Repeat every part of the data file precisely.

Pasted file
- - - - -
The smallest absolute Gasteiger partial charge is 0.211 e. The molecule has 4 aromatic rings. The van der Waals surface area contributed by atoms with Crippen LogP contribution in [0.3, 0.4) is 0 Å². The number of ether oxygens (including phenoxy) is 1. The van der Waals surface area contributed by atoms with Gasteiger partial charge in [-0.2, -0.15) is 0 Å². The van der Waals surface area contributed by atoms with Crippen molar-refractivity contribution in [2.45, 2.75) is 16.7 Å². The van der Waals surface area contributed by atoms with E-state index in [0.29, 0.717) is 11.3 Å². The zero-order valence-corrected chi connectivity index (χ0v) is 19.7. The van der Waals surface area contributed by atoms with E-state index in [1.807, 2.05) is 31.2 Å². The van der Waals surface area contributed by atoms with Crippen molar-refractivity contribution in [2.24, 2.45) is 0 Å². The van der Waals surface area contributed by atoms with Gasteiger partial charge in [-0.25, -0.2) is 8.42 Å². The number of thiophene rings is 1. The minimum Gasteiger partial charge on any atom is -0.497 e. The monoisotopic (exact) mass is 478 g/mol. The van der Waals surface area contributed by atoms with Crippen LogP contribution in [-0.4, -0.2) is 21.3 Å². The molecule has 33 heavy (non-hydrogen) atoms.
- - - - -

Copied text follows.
The smallest absolute Gasteiger partial charge is 0.211 e. The molecule has 4 aromatic rings. The van der Waals surface area contributed by atoms with Crippen LogP contribution in [0.3, 0.4) is 0 Å². The number of ether oxygens (including phenoxy) is 1. The van der Waals surface area contributed by atoms with Gasteiger partial charge in [-0.2, -0.15) is 0 Å². The van der Waals surface area contributed by atoms with Crippen molar-refractivity contribution in [2.45, 2.75) is 16.7 Å². The van der Waals surface area contributed by atoms with E-state index in [0.29, 0.717) is 11.3 Å². The zero-order valence-corrected chi connectivity index (χ0v) is 19.7. The van der Waals surface area contributed by atoms with E-state index in [1.807, 2.05) is 31.2 Å². The van der Waals surface area contributed by atoms with Crippen molar-refractivity contribution in [2.24, 2.45) is 0 Å². The van der Waals surface area contributed by atoms with Gasteiger partial charge in [-0.25, -0.2) is 8.42 Å². The number of thiophene rings is 1. The minimum Gasteiger partial charge on any atom is -0.497 e. The monoisotopic (exact) mass is 478 g/mol. The van der Waals surface area contributed by atoms with Crippen LogP contribution in [-0.4, -0.2) is 21.3 Å². The molecule has 33 heavy (non-hydrogen) atoms.